I WOULD say Artur Beterbiev is the strongest, hardest-punching and meanest light-heavyweight that I’ve ever seen, either from across the ring or from ringside. In terms of heavy-handedness I don’t think anyone compares to him. In terms of desire to get you out of there and finish you, no matter the cost, he’s definitely that guy. He isn’t known to have the overall elusive boxing skills of a Roy Jones or the patience of a Henry Maske but they didn’t possess what he does, either.
When it is time to work and be serious Artur is the most serious man on Earth. He’s all about focus and preparation. He’s as driven any athlete as could possibly be. He’s a guy who could be left alone for a month, with no trainer or supervision, and at the end of the 30 days he will be in even better condition that he was before he was left alone.
But the beautiful thing about him is that, contrary to what many fans out there perceive him to be, he actually has a very good sense of humour and laughs easily with the team in the gym when the time is right. He is kind, too. I remember one training camp during a brutal winter in Montreal I came to the gym with just a lightweight jacket on. Artur asked me if I was cold and I told him I was okay – even though I wasn’t. The very next day he showed up at the gym with his Russian national amateur boxing team winter coat and he handed it to me. When camp was over I tried to give it back to him because it is a very important piece of memorabilia from his amateur career but he insisted I should keep it because it’s still cold out and that I’ll need it. That’s the Artur Beterbiev that I know.
Inside the ring, he is getting better. Artur is the only boxer I can think of who has noticeably improved as a champion in his mid-thirties. Thanks to his head trainer Marc Ramsay, Artur has shown better boxing skills in his last few fights. His punch selection and delivery are way better than they were just a few years ago.
It’s also very clear to me through hard work and practice that both his jab and body shots have improved tremendously since he became world champion.
Being with him in the gym is truly a pleasure and I say that for several reasons. First is that he is absolutely the hardest worker you can ever hope to find. You will never see him give less than 100 per cent unless you actually ask him to slow down a bit. It’s also an interesting dynamic because with most fighters you can tell them or teach them something and that’s it, they just do it. But Artur wants to know why things need to be done and what the reasoning behind them are. He wants you to explain all aspects of it to him, he keeps you on your game as a coach.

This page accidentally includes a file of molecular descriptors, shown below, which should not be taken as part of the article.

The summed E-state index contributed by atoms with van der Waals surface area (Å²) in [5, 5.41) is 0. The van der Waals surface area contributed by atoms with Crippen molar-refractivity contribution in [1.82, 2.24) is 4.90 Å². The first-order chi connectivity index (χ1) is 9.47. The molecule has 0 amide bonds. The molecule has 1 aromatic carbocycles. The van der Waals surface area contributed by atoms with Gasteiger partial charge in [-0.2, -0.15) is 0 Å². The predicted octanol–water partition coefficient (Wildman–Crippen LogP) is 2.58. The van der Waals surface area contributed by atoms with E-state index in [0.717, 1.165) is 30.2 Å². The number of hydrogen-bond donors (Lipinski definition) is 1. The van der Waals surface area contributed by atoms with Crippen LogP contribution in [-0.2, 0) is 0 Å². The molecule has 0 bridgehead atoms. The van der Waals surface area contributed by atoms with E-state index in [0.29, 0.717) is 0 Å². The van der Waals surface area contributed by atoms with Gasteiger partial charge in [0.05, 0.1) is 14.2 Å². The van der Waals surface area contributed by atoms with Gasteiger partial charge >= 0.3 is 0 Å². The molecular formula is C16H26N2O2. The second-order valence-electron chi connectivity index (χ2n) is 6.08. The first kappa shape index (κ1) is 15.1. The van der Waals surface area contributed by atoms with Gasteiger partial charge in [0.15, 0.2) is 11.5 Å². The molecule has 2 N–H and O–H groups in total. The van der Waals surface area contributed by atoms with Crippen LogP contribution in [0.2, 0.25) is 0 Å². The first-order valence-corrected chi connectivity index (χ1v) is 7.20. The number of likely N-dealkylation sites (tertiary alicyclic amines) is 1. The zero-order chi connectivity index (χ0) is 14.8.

I remember one time I showed him a particular manoeuvre he could use to gain more leverage on his body shots and later that day, after the gym was closed, he was in a corner, alone, for 20 or so minutes practising the move. Going slowly though the motions, trying to perfect the execution of them. He wasn’t going to leave the gym until he felt he had the execution down.
He can and will beat Dmitry Bivol. With all due respect to Canelo Alvarez, at light-heavyweight, Artur is simply a much bigger, stronger and more relentless man nd absolutely brings completely different issues for Bivol. You won’t see Bivol backing Artur up and overpowering him against the ropes as he was able to do with a smaller Canelo.
People who think they have seen focus, determination and power from Artur are in for something much, much more when he gets in with Dmitry Bivol for the light- heavyweight championship of the world. I believe Artur feels like his whole career legacy in boxing will come down to winning that one fight.